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9 Delusions of Management Books

In his book The Halo Effect, Phil Rosenweig lays out 9 specific delusions and shows how they distort the advice you find in management books. You can reduce most of his nine points to one: looking at successful organizations then mis-connecting cause and effect; trotting out one or a series of ’causes’ that are presumed, but often not causal at all. The nine delusions are:

1. The Halo Effect
Tending of analysis of a company to reflect only the overall results

2. The Delusion of Correlation and Causality
The lack of proof of causality in many situations

3. The Delusion of Single Explanations
One factor is unlikely to be the reason for success or failure

4. The Delusion of Connecting the Winning Dots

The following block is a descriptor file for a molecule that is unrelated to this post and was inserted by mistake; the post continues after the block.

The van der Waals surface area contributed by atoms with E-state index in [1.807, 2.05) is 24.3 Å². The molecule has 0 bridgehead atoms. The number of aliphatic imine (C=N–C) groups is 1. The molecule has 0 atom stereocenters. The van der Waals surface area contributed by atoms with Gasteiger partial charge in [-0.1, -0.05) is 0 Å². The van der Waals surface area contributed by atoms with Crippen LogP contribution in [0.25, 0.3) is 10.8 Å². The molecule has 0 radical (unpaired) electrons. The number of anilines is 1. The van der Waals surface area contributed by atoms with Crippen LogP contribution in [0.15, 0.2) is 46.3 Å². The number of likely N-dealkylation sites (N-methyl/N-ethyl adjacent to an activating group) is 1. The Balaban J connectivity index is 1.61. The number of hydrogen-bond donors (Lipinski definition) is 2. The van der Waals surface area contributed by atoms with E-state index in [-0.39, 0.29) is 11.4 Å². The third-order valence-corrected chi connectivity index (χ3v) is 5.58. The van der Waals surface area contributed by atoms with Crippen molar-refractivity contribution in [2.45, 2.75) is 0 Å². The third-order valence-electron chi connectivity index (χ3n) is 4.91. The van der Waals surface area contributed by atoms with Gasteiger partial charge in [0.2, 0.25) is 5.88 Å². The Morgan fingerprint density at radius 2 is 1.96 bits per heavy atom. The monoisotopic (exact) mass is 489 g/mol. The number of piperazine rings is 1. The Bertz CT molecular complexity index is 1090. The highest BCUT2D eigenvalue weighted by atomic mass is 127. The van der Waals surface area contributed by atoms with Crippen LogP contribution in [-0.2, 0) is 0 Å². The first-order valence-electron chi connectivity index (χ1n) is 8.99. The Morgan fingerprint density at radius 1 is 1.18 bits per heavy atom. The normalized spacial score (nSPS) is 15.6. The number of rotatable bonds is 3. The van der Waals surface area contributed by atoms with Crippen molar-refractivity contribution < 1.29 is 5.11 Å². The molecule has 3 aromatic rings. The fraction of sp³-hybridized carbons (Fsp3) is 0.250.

Problems with only considering “winners” is “losers” may have the same dots.

5. The Delusion of Rigorous Research
Mistaking large volumes of data for good data

6. The Delusion of Lasting Success
Most companies tend to the mean eventually

7. The Delusion of Absolute Performance
Companies can do well and still fail if a competitor does better

8. The Delusion of the Wrong End of the Stick
Successful companies may do various things but that does not mean that doing those things will make you successful

9. The Delusion of Organizational Physics
Business organizations are just not that predictable

To which you could add a tenth: The delusion that a leader at the top is the cause of the organization’s current success.

Source: Adapted from Phil Rosenweig’s book The Halo Effect


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